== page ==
Doorstep Tranquillity

For those times when you are perhaps seeking a moment of tranquillity, connecting with the environment just seems to work.  Fortunately for me, Stourhead a National Trust property in Wiltshire is just a stones throw from home.  It’s the perfect place for a Sunday morning stroll, whatever the season.

I visit Stourhead many times during the year to exercise or just to soothe the soul. To take the opportunity to sit awhile and think. [Read more...]

Beeline August

Our Beeline monthly update

The top English Countryside places on our list we are planning to make a Beeline for this August. Plus, some not to be missed events for your September calendar. [Read more...]

The Courts Garden

The Courts Garden near HoltThe National Trust describe ‘The Courts Garden’ as a delightful English country garden and one of Wiltshire’s best kept secrets. We have to agree… The Courts Garden is right on English Countryside’s doorstep but this was our first visit.

A wonderful mixture of topiary, water garden, orchard and arboretum, with beautiful lawns and English country garden borders, carefully designed to provide an interesting perspective and unexpected vistas at every turn.

Set in approximately 7.5 acres the original grounds and house were associated with a cloth mill, although The Courts Garden were only laid out in around 1901 when the mill was finally pulled down.

Sir George Hastings laid the original garden framework and subsequently Lady Cecile Goff who lived in the house in the 1920′s expanded on his designs, whilst her daughter, Moyra Goff enhanced the Arboretum. Since the 1930′s the primary layout has stayed the same and provides visitors with a marvellous example of English garden history.

The Courts Garden has many aspects which will appeal to garden history buffs, plant lovers and practical gardeners, but for me there were two elements that would draw me back for multiple visits…

The Courts Garden - Typical English country gardenThe tranquil spots in which to ‘plant’ yourself on one of the  numerous benches and perhaps become engrossed in a good book whilst indulging in the luscious atmosphere and beautiful surroundings.

The orchard – when we visited the apples were just approaching their best and grand they looked for sure. A superb range of scrumptious crunchy apples just waiting to be picked… Alas, it was not to be -my hand firmly rapped by ‘her indoors’ as I stretched for the perfectly formed fruit just drifting softly in the breeze.


The Courts Garden has a privately run tea room beyond the house and we though we would give it a try. It easily matched any National Trust establishment and provided attentive and pleasant service. The cutlery, crockery and utensils were immaculate as catering operations go, (the first thing my partner checks) and the menu provided a good choice of fresh food and beautiful deserts. We would give it a five star rating for the service, food choice and quality, although the tables were a little close together.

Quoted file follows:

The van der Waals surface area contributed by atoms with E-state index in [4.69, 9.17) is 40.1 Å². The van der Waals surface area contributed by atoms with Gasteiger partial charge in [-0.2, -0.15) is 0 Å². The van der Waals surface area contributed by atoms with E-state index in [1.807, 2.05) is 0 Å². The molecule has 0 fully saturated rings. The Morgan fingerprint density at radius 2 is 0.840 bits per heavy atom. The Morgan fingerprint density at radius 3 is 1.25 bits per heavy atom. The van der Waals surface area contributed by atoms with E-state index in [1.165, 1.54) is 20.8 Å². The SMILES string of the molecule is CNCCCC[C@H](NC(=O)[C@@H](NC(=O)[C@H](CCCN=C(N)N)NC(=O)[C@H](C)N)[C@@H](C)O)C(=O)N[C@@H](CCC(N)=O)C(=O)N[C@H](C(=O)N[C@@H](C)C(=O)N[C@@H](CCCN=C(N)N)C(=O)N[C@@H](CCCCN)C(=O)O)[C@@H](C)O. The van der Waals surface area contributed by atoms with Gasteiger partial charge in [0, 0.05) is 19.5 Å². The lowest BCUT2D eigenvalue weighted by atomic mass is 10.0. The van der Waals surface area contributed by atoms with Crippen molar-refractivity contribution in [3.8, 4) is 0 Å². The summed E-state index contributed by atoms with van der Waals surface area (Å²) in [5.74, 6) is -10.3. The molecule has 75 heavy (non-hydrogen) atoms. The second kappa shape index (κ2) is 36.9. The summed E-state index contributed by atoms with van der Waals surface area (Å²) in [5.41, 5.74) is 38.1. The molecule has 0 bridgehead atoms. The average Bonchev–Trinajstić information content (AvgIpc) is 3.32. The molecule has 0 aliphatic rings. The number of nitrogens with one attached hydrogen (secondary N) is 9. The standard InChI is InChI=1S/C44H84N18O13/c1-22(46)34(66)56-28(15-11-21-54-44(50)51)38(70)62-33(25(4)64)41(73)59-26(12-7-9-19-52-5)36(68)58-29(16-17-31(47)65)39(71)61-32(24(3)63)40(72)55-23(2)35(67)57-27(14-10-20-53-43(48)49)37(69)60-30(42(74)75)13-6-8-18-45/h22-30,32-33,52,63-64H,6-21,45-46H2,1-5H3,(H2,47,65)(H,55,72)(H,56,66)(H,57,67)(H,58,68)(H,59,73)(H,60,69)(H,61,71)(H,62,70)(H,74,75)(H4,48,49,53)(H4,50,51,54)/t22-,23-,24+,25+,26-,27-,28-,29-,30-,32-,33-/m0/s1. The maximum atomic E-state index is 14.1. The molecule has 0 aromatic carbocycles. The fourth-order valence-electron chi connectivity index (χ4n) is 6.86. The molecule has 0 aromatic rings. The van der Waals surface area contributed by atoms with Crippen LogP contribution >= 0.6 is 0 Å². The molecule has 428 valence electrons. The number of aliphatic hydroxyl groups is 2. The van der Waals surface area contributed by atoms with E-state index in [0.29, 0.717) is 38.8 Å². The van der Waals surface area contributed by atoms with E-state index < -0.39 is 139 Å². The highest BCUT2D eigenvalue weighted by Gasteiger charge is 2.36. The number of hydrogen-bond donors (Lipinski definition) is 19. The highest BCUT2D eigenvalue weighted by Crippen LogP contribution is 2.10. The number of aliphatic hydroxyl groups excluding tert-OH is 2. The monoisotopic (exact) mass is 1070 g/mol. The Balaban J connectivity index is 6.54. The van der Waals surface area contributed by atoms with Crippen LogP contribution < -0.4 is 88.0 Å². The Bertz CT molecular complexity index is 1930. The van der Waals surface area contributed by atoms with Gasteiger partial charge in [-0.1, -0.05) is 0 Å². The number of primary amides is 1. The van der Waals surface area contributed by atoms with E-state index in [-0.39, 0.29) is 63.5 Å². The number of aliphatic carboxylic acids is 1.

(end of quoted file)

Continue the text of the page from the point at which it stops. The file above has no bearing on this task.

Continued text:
Scrumptious English Countryside ApplesThe Courts Garden is a fantastic example of an English country garden, spend a couple of hours strolling around taking in the detail then grab a snack in the tea room, whilst you consider where you might drift off to for the rest of the day.

For us -Caen Hill Locks, a flight of twenty nine locks with a rise of 237 feet and located between Rowde and Devizes  in Wiltshire was our next stop…

Somerset’s Hidden Secrets

Somerset’s towns and villages are full of hidden secrets and Treasure Trails are inviting people to embrace their region with a series of walking, cycling and driving Trails with a difference.

For kids of ALL ages they are the perfect opportunity for you to do a little detective work, embrace your inner pirate and seek out the location of the hidden treasure, or crack the code and save the world!

Hmmm… why are pirates called pirates? Because they just Aarrrghhh!

There are over thirty locations perfect for exploring throughout Somerset but you won’t be the first to head this way, nor will ye be the last! growing in popularity the scallywags at Treasure Trails are continually expanding the choice, range and location of Trails eventually leaving no stone unturned throughout the region.

What’s great is for little more than a fiver you can take the whole family out for the afternoon, or maybe just sneak out the back when no one is looking and do the Trail yourself. Come on, who you kidding you’ve always fancied yourself as a bit of an Indiana Jones or maybe Miss Marple!

The Trails provide a fun, healthy and educational experience, as you solve the clues around the region’s villages, towns or cities. Trail typically take around two hours but are designed to be completed at your own pace to allow for detours and refreshment breaks.

Treasure trails can be downloaded and printed at home or be sent to you as a printed booklet. In most cases Trails can be completed at any time of your choosing.

Once completed you can submit your answer online to be in with a chance to win a cash prize!

You can find out more at Treasure Trails

Great Ways To Explore The English Countryside – 1

The English countryside offers some fantastic views, panoramas and simple pleasures, so what better way to explore them than from the air – from a balloon!

Appreciate the English countryside from a balloonWe were lucky enough to have the opportunity to make our escape from the delightful Victoria Park in Bath.  This was our first time in a hot air balloon, we had no expectation of what was before us, other than perhaps some anxiety of this basket carrying us atop without any help other than the flames from an oversize barbeque bottle.

The loading was an interesting experience, as we attempted to board whilst undergoing some quite gusty conditions. Nevertheless, there was no turning back now, and the sight of our posteriors hanging out the back of a giant picnic hamper provided some frivolity amongst the bystanders and self appointed experts on how to get in a balloon.